2006: 1.25 Hank Conger (2.3)
2007: 1.15 Devin Mesoraco (4.0), 1s.37 Travis d’Arnaud (0.3), 4.130 Derek Norris (6.6)
2008: 9.292 Christian Vazquez (1.1)
2009: 2s.76 JR Murphy (0.6), 4.123 Max Stassi (0.3), 10.299 Tucker Barnhart (0.4)
First, it’s amazing to me to realize that the usual cutoff for judging players drafted doesn’t really apply at this position. I don’t like judging a prospect’s big league future for at least a couple seasons past his draft year, but you really can’t do that for catchers. Turns out catchers really do develop later. Take guys like Mesoraco and d’Arnaud. It took each player six full professional seasons to establish themselves as regular players in the big leagues.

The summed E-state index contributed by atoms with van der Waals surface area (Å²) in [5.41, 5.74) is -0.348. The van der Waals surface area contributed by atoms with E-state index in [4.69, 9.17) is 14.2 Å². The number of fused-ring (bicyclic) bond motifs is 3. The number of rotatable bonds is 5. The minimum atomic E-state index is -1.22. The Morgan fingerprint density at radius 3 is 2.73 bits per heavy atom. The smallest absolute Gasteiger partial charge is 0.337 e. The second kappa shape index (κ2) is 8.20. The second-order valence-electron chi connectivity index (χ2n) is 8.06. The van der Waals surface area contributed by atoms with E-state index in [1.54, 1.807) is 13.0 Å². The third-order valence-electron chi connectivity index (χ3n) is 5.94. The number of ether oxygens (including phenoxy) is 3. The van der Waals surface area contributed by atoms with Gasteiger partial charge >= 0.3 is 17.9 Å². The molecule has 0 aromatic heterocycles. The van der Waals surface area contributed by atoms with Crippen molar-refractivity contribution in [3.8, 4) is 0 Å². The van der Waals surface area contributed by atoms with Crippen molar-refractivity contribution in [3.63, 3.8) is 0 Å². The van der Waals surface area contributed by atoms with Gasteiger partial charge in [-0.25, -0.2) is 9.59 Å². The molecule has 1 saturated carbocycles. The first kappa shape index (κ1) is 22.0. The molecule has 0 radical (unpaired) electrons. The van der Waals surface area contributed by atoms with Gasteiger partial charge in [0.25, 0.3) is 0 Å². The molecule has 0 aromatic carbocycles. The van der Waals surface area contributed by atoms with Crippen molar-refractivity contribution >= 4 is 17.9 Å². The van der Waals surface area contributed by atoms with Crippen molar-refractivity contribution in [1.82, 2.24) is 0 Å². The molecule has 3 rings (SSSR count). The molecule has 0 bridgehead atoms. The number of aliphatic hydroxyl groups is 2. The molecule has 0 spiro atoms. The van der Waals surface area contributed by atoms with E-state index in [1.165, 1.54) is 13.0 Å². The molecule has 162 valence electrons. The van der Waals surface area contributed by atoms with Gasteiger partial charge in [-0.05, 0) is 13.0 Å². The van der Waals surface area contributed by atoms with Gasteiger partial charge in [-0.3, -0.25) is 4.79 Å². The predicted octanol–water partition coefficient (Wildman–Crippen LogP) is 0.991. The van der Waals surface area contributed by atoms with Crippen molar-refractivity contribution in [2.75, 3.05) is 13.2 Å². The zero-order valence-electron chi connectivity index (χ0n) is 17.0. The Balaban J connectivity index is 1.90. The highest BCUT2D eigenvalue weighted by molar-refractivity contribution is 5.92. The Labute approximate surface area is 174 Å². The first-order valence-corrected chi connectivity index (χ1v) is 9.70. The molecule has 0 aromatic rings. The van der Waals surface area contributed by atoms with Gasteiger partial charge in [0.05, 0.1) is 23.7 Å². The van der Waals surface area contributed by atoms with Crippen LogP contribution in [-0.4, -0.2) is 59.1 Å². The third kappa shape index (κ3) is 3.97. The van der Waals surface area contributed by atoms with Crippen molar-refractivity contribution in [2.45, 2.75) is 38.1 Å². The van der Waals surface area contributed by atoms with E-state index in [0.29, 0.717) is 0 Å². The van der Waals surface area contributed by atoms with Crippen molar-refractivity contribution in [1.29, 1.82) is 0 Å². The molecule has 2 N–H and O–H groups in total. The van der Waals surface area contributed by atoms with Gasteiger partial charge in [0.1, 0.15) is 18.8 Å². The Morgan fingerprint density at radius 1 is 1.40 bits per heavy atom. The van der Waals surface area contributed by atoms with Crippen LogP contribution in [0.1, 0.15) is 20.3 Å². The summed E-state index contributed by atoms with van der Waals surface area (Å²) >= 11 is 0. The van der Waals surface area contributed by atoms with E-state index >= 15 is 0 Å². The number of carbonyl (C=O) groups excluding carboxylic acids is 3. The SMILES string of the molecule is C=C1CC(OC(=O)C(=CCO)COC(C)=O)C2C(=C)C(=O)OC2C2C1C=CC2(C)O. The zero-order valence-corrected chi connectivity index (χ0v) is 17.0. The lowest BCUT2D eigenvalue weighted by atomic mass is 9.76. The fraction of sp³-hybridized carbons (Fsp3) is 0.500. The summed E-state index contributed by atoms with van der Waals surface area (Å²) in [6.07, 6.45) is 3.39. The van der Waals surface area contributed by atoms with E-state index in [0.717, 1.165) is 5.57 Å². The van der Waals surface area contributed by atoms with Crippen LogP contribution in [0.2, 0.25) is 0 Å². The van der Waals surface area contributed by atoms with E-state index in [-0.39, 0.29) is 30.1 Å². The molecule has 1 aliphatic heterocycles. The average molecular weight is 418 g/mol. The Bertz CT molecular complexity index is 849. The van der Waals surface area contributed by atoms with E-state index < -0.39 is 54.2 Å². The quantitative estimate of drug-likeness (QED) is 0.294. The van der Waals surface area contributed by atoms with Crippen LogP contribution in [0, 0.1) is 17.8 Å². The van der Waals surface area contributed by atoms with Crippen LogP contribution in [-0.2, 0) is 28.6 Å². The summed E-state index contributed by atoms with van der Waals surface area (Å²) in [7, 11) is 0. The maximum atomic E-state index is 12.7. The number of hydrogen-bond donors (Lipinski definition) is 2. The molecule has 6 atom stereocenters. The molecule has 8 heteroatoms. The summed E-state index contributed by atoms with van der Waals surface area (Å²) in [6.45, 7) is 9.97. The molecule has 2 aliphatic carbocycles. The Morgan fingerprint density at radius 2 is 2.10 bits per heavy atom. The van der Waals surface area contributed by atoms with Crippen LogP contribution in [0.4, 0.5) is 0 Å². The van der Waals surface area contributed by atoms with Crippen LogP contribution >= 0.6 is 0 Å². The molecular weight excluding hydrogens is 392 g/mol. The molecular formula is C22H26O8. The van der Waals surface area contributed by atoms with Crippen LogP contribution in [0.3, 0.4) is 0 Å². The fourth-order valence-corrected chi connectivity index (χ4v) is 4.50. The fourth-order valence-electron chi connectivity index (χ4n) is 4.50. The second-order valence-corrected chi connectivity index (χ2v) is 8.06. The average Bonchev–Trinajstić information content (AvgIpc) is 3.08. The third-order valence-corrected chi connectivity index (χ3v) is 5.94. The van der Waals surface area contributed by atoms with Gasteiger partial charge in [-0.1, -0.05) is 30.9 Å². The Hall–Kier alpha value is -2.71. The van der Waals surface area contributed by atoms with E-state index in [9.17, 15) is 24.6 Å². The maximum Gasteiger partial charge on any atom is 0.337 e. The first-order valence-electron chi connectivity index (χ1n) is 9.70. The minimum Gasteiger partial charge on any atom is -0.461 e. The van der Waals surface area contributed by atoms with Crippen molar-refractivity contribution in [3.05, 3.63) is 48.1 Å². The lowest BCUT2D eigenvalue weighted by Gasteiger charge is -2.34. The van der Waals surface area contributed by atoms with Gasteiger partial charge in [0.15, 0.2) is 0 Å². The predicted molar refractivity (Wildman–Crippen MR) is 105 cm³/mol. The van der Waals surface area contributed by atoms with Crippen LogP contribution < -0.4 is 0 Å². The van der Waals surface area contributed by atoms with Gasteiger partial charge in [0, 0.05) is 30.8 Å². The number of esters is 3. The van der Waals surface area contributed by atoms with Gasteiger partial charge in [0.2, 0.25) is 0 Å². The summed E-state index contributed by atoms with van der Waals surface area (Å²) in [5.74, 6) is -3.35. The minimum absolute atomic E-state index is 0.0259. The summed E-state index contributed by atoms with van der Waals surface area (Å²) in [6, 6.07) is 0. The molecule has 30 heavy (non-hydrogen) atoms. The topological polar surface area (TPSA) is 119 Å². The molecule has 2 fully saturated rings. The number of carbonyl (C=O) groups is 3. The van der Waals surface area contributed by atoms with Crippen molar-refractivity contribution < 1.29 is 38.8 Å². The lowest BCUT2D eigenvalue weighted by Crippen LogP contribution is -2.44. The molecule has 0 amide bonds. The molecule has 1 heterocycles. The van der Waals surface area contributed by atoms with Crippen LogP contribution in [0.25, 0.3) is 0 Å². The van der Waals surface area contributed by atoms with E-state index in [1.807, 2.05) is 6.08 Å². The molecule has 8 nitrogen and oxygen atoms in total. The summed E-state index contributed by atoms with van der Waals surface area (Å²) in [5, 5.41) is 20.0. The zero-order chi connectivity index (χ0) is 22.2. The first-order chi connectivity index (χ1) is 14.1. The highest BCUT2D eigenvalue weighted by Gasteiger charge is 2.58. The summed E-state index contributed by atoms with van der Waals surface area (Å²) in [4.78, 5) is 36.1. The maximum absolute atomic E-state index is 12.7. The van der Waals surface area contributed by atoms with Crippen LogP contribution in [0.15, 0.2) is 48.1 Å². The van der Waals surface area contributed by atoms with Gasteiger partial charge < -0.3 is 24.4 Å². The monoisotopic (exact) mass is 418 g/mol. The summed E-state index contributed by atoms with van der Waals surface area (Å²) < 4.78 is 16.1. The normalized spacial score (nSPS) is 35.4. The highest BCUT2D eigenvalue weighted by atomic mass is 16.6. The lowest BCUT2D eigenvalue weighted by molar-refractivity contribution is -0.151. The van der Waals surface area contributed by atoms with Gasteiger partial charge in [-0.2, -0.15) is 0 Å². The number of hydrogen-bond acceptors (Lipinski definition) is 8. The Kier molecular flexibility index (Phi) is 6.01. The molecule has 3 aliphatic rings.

Second, and this is probably one of those things interesting only to me and not all that relevant to this year’s draft class, there are definite value tiers that have established themselves since 2000 with these players. Mauer is all by himself at the top. Then closely bunched together are Molina, McCann, and Napoli. The next tier includes Soto, Norris, Saltalamacchia, and Mesoraco. Then you get a bunch of marginal talents like Rene Rivera, Hank Conger, Martin Maldonado, Jeff Mathis, and Lou Marson. Then there are some younger guys like Christian Vazquez, JR Murphy, Max Stassi, Tucker Barnhart, Travis d’Arnaud, and Josh Thole. The categories aren’t perfect — calling Conger a marginal talent and Thole a youngster isn’t ideal — but they work out nicer than I would have guessed.